Regulators accuse T-Mobile of bogus billing - FOX 32 News Chicago

Regulators accuse T-Mobile of bogus billing

Posted: Updated:
WASHINGTON (Associated Press) -

T-Mobile US became the target of a federal investigation and lawsuit Tuesday amid allegations that it bilked potentially hundreds of millions of dollars from its customers in fraudulent charges.

The announcement of a complaint filed in a court in Seattle by the Federal Trade Commission and an inquiry by the Federal Communications Commission is a blow to the reputation of the popular mobile phone provider, which had been making gains in the market by offering consumers flexible phone plans.

The complaint alleges that T-Mobile billed consumers for subscriptions to premium text services such as $10-per-month horoscopes or updates on celebrity gossip that were never authorized by the account holder. The FTC alleges that T-Mobile collected as much as 40 percent of the charges, even after being alerted by other customers that the subscriptions were scams.

"It's wrong for a company like T-Mobile to profit from scams against its customers when there were clear warning signs the charges it was imposing were fraudulent," said FTC Chair Edith Ramirez in a statement. "The FTC's goal is to ensure that T-Mobile repays all its customers for these crammed charges."

In a statement, T-Mobile called the allegations "unfounded and without merit."

"T-Mobile is fighting harder than any of the carriers to change the way the wireless industry operates, and we are disappointed that the FTC has chosen to file this action against the most pro-consumer company in the industry rather than the real bad actors," said John Legere, the company's CEO, in a statement.

In June, with the FTC complaint imminent, T-Mobile announced it would reach out to customers and give them a chance to request a refund.

The practice is often referred to as "cramming": businesses stuff a customer's bill with bogus charges associated with a third party. In this case, the FTC said, most T-Mobile customers never agreed to sign up for the services but were billed anyway.

T-Mobile says it tried to put consumer protections in place, but that many of the third-party vendors acted irresponsibly. The FTC counters that T-Mobile should have been tipped off that these text services were scams because of the high rate of customer complaints.

The FTC also alleges that T-Mobile often hid the charges, making it almost impossible for customers to protest. Regulators estimate that T-Mobile kept as much as 40 percent of the bogus charges, resulting in hundreds of millions of dollars.

The FTC told reporters in a conference call Tuesday that it had been in negotiations with T-Mobile for months in an attempt to guarantee refunds would be provided to customers but that the two sides couldn't reach an agreement.

The FCC announced it would launch a separate investigation, which could result in heavy fines for T-Mobile if it confirms the FTC's allegations.

T-Mobile appears to have been laying the groundwork to head off the federal complaint. Last November, the company announced it would no longer allow premium text services because they were waning in popularity and that not all vendors had acted responsibly.

The FTC said consumers should contact their wireless provider if they fear they are a victim of cramming. They also can file a complaint with the FTC.

One way for consumers to try to prevent fraudulent charges is to ask their providers to block all third-party businesses from providing services on their phones.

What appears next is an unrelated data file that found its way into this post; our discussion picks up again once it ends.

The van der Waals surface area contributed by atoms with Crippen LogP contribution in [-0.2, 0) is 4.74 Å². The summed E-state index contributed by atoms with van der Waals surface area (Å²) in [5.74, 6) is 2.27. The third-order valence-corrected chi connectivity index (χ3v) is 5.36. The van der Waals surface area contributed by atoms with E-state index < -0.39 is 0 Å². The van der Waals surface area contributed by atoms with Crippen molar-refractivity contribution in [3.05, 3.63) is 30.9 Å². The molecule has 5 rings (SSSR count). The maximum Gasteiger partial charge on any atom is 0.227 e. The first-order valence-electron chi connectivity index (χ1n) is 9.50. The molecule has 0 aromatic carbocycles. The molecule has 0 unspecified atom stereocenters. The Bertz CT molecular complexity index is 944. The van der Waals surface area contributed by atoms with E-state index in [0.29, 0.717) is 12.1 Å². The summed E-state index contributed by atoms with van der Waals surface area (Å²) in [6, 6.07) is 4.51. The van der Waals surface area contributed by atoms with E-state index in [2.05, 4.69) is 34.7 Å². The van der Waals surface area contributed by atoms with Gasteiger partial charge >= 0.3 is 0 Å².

Headquartered in Bellevue, Washington, T-Mobile US, Inc., is a publicly traded company. According to its website, Deutsche Telekom AG maintains a 67 percent ownership in the company's common stock.

Sprint Corp., the third-largest cellphone carrier, is in talks to buy T-Mobile US Inc., according to published reports. Analysts believe such a link-up would face stiff opposition from the same regulators who blocked AT&T from buying T-Mobile in 2011.

T-Mobile's stock fell 21 cents to close Tuesday at $33.41

The Citizens Utility Board has some advice for cramming victims: VISIT HERE

Copyright 2014 The Associated Press. All rights reserved. This material may not be published, broadcast, rewritten or redistributed.

  • Don't Miss HeadlinesMore>>

  • Slain family of 5 was murder-suicide, police say

    Slain family of 5 was murder-suicide, police say

    Monday, July 28 2014 6:59 PM EDT2014-07-28 22:59:44 GMT
    Neighbors struggled to make sense of the shooting deaths of a family of five in which the father was known to many throughout their apartment complex as a friendly maintenance worker.
    A maintenance worker with financial problems killed his wife and three children with a shotgun, then committed suicide, over the weekend in what state police called one of the worst cases of domestic violence in Maine...
  • Sleeping naked improves health?

    Sleeping naked improves health?

    Monday, July 28 2014 5:54 PM EDT2014-07-28 21:54:37 GMT
    Sleeping naked might be the key to getting a better night’s sleep, improving your overall health and losing weight.
    Sleeping naked might be the key to getting a better night’s sleep, improving your overall health and losing weight.
  • Bartender sets patron's face on fire while making flaming shot

    Bartender sets patron's face on fire while making flaming shot

    Monday, July 28 2014 5:31 PM EDT2014-07-28 21:31:36 GMT
    Fire is dangerous, especially when combined with alcohol.
    Fire is dangerous, especially when combined with alcohol.

Follow Us!

Powered by WorldNow

205 N. Michigan Avenue
Ground Floor
Chicago, IL 60601
Station Operator: (312) 565-5532
Newsroom: (312)565-5533

Didn't find what you were looking for?
All content © Copyright 2000 - 2014 Fox Television Stations, Inc. and Worldnow. All Rights Reserved.
Privacy Policy | Terms of Service | Ad Choices